Do you know the difference between API and SDK? Application Programming Interface (API) and Software Development Kit (SDK) are often confused terms. Not just the non-technical guys but there are also many developers who do not understand the difference between API and SDK.
Among the most frequent questions are: Do APIs and SDKs work together? One excludes the other? What is the function of each? My goal with this post is to answer these questions.
What is an API?
APIs play an important role in the software development process (as SDKs). As the name suggests, API works as an interface between different applications or platforms and helps different software programs to interact with each other. An API typically consists of specifications that may be used to interface between different software programs that run on a single application or hardware.
What is an SDK?
SDK, also known among the IT professionals as “Software Development Kit” is a set of development tools and prewritten codes that can be used by developers to create applications. SDKs generally help to reduce the amount of time and effort which is very useful for developers to write their own code.
Do APIs and SDKs can Work Together?
Basically, an API provides an interface for users to access the features and characteristics of the underlying platform. An SDK can provide a set of tools, classes (for example, additional code that simplifies access to an API), specific linguistic links and sample code to help users to develop and use the API. In general, you can have a single API exposing a set of features and have multiple SDKs to access the API. So the answer is yes, APIs and SDKs can work together!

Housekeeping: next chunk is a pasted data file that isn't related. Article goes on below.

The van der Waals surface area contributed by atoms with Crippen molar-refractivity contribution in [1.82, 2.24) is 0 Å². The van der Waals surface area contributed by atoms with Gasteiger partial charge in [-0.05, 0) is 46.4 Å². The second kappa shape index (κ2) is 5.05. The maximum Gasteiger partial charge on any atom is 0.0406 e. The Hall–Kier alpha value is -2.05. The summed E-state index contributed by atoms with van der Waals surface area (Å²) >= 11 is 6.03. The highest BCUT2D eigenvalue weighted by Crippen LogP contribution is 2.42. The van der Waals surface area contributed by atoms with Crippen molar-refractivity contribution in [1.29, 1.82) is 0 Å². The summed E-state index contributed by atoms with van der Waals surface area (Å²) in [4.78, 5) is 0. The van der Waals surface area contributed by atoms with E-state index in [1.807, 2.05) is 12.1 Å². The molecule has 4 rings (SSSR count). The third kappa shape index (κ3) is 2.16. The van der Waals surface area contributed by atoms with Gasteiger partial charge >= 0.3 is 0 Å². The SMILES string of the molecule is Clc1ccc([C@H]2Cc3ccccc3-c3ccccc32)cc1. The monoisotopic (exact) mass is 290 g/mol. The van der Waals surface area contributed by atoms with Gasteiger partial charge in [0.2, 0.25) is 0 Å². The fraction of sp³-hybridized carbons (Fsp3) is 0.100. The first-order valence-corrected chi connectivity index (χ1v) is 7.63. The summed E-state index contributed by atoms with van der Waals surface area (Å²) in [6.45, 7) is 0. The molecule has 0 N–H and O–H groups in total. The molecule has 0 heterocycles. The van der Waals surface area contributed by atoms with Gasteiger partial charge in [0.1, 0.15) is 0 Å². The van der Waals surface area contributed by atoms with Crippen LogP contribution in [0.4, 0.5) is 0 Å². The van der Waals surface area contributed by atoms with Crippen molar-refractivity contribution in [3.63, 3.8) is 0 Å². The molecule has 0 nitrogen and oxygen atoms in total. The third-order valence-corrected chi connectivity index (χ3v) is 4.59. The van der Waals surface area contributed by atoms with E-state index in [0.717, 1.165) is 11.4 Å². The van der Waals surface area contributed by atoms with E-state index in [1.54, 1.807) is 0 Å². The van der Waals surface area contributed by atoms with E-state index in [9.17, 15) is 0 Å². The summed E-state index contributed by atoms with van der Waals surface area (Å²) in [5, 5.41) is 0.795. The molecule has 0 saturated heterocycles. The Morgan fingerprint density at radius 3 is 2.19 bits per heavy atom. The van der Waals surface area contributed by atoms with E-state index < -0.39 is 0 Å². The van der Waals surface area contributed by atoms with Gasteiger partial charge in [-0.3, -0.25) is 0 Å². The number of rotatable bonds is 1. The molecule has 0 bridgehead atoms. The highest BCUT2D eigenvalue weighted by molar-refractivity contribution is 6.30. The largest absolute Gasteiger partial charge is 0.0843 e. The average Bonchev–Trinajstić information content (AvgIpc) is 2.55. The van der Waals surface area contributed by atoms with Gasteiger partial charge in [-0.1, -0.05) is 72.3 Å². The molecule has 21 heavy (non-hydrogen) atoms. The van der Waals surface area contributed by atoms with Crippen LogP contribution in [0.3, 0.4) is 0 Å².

What are the Main Differences Between API and SDK?
In order to clarify the concepts and demonstrate the difference between API and SDK, see below a simple example:-
An SDK usually comprises tools along with APIs. In some cases, the SDK may include special hardware development. For example, consider video game consoles. Some examples of tools bundled with SDKs generally include compilers, media creation tools (e.g, codecs, video representatives, or 3D modeling software, in the case of game development applications), and debuggers.
Moreover, APIs are sets of functions that expose the functionality of the software which the programmer is creating. A developer will write code that interacts with APIs, but it will also use the SDK to complete the production and deploy it on the platform of your choice (e.g Google App Engine, Java VM or PlayStation 3).
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